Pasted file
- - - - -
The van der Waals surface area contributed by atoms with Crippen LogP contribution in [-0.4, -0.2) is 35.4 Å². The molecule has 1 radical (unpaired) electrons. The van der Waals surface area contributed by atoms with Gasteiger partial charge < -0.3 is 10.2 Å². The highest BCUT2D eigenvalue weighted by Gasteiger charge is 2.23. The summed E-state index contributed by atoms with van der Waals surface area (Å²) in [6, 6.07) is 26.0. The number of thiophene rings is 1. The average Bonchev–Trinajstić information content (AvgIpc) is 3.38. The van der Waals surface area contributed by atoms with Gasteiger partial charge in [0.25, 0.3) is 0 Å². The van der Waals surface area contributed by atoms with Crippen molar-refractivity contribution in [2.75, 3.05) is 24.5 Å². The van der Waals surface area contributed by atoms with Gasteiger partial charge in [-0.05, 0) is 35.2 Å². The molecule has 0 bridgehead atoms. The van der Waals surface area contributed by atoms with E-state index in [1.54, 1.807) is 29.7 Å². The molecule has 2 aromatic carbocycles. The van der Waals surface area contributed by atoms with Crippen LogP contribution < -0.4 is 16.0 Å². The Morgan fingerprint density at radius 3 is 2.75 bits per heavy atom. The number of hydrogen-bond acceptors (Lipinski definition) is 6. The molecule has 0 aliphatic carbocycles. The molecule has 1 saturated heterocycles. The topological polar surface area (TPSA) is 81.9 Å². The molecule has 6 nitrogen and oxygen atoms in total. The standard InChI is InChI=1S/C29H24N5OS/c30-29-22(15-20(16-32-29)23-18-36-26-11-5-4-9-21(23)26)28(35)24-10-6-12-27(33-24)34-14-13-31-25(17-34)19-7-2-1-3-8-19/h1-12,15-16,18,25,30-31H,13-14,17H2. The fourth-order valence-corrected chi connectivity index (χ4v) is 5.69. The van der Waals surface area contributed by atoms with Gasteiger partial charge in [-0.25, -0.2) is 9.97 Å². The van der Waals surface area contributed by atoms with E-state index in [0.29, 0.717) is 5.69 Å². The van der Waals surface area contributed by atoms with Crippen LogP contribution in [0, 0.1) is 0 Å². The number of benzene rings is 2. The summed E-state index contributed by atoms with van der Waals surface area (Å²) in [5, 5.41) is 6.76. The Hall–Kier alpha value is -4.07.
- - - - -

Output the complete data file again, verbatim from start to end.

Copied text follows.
The van der Waals surface area contributed by atoms with Crippen LogP contribution in [-0.4, -0.2) is 35.4 Å². The molecule has 1 radical (unpaired) electrons. The van der Waals surface area contributed by atoms with Gasteiger partial charge < -0.3 is 10.2 Å². The highest BCUT2D eigenvalue weighted by Gasteiger charge is 2.23. The summed E-state index contributed by atoms with van der Waals surface area (Å²) in [6, 6.07) is 26.0. The number of thiophene rings is 1. The average Bonchev–Trinajstić information content (AvgIpc) is 3.38. The van der Waals surface area contributed by atoms with Gasteiger partial charge in [0.25, 0.3) is 0 Å². The van der Waals surface area contributed by atoms with Crippen molar-refractivity contribution in [2.75, 3.05) is 24.5 Å². The van der Waals surface area contributed by atoms with Gasteiger partial charge in [-0.05, 0) is 35.2 Å². The molecule has 0 bridgehead atoms. The van der Waals surface area contributed by atoms with E-state index in [1.54, 1.807) is 29.7 Å². The molecule has 2 aromatic carbocycles. The van der Waals surface area contributed by atoms with Crippen LogP contribution < -0.4 is 16.0 Å². The Morgan fingerprint density at radius 3 is 2.75 bits per heavy atom. The number of hydrogen-bond acceptors (Lipinski definition) is 6. The molecule has 0 aliphatic carbocycles. The molecule has 1 saturated heterocycles. The topological polar surface area (TPSA) is 81.9 Å². The molecule has 6 nitrogen and oxygen atoms in total. The standard InChI is InChI=1S/C29H24N5OS/c30-29-22(15-20(16-32-29)23-18-36-26-11-5-4-9-21(23)26)28(35)24-10-6-12-27(33-24)34-14-13-31-25(17-34)19-7-2-1-3-8-19/h1-12,15-16,18,25,30-31H,13-14,17H2. The fourth-order valence-corrected chi connectivity index (χ4v) is 5.69. The van der Waals surface area contributed by atoms with Gasteiger partial charge in [-0.25, -0.2) is 9.97 Å². The van der Waals surface area contributed by atoms with E-state index in [0.29, 0.717) is 5.69 Å². The van der Waals surface area contributed by atoms with Crippen LogP contribution in [0, 0.1) is 0 Å². The number of benzene rings is 2. The summed E-state index contributed by atoms with van der Waals surface area (Å²) in [5, 5.41) is 6.76. The Hall–Kier alpha value is -4.07.